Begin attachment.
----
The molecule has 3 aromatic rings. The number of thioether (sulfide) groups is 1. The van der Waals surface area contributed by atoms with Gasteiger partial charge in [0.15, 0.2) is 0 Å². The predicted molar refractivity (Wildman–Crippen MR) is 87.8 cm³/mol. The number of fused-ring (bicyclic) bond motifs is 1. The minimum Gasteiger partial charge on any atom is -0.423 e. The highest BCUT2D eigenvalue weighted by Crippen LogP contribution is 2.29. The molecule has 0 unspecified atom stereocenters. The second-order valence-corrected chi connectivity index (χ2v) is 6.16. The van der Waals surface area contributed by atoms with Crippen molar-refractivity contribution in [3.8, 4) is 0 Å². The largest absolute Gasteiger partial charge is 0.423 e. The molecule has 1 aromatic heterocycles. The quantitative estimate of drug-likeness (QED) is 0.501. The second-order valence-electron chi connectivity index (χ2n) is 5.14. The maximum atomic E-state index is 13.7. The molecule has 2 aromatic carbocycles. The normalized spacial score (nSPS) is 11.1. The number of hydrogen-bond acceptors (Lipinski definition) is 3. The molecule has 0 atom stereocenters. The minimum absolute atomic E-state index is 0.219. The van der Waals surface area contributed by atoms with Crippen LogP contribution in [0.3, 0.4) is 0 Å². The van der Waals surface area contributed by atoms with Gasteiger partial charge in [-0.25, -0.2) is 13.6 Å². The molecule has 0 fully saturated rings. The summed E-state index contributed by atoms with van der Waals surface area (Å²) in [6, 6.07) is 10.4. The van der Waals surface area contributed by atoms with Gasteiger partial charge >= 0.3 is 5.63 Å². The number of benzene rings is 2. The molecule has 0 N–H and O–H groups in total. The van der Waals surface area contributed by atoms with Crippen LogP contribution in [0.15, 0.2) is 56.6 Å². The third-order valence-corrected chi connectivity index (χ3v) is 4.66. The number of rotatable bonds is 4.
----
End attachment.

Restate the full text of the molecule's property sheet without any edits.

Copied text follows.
The molecule has 3 aromatic rings. The number of thioether (sulfide) groups is 1. The van der Waals surface area contributed by atoms with Gasteiger partial charge in [0.15, 0.2) is 0 Å². The predicted molar refractivity (Wildman–Crippen MR) is 87.8 cm³/mol. The number of fused-ring (bicyclic) bond motifs is 1. The minimum Gasteiger partial charge on any atom is -0.423 e. The highest BCUT2D eigenvalue weighted by Crippen LogP contribution is 2.29. The molecule has 0 unspecified atom stereocenters. The second-order valence-corrected chi connectivity index (χ2v) is 6.16. The van der Waals surface area contributed by atoms with Crippen molar-refractivity contribution in [3.8, 4) is 0 Å². The largest absolute Gasteiger partial charge is 0.423 e. The molecule has 1 aromatic heterocycles. The quantitative estimate of drug-likeness (QED) is 0.501. The second-order valence-electron chi connectivity index (χ2n) is 5.14. The maximum atomic E-state index is 13.7. The molecule has 2 aromatic carbocycles. The normalized spacial score (nSPS) is 11.1. The number of hydrogen-bond acceptors (Lipinski definition) is 3. The molecule has 0 atom stereocenters. The minimum absolute atomic E-state index is 0.219. The van der Waals surface area contributed by atoms with Crippen LogP contribution in [0.3, 0.4) is 0 Å². The van der Waals surface area contributed by atoms with Gasteiger partial charge in [-0.25, -0.2) is 13.6 Å². The molecule has 0 fully saturated rings. The summed E-state index contributed by atoms with van der Waals surface area (Å²) in [6, 6.07) is 10.4. The van der Waals surface area contributed by atoms with Gasteiger partial charge >= 0.3 is 5.63 Å². The number of benzene rings is 2. The molecule has 0 N–H and O–H groups in total. The van der Waals surface area contributed by atoms with Crippen LogP contribution in [0.15, 0.2) is 56.6 Å². The third-order valence-corrected chi connectivity index (χ3v) is 4.66. The number of rotatable bonds is 4.